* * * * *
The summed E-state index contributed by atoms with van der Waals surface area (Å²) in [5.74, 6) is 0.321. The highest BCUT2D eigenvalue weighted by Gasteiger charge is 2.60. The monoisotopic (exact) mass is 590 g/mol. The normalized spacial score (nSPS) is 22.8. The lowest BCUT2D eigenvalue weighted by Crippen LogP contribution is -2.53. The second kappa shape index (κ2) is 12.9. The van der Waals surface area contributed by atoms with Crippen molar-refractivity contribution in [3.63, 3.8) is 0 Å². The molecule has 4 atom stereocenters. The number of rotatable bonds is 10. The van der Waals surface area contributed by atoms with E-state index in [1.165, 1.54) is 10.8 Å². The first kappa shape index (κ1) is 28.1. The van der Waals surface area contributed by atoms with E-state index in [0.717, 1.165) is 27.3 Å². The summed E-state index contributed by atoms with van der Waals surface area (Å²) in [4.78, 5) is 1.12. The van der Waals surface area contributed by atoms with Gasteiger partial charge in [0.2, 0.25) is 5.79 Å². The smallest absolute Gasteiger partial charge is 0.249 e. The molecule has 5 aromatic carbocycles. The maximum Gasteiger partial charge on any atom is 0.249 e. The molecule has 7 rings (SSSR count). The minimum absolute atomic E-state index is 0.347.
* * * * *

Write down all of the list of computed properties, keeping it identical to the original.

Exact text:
The summed E-state index contributed by atoms with van der Waals surface area (Å²) in [5.74, 6) is 0.321. The highest BCUT2D eigenvalue weighted by Gasteiger charge is 2.60. The monoisotopic (exact) mass is 590 g/mol. The normalized spacial score (nSPS) is 22.8. The lowest BCUT2D eigenvalue weighted by Crippen LogP contribution is -2.53. The second kappa shape index (κ2) is 12.9. The van der Waals surface area contributed by atoms with Crippen molar-refractivity contribution in [3.63, 3.8) is 0 Å². The molecule has 4 atom stereocenters. The number of rotatable bonds is 10. The van der Waals surface area contributed by atoms with E-state index in [1.165, 1.54) is 10.8 Å². The first kappa shape index (κ1) is 28.1. The van der Waals surface area contributed by atoms with E-state index in [0.717, 1.165) is 27.3 Å². The summed E-state index contributed by atoms with van der Waals surface area (Å²) in [4.78, 5) is 1.12. The van der Waals surface area contributed by atoms with Gasteiger partial charge in [0.2, 0.25) is 5.79 Å². The smallest absolute Gasteiger partial charge is 0.249 e. The molecule has 5 aromatic carbocycles. The maximum Gasteiger partial charge on any atom is 0.249 e. The molecule has 7 rings (SSSR count). The minimum absolute atomic E-state index is 0.347.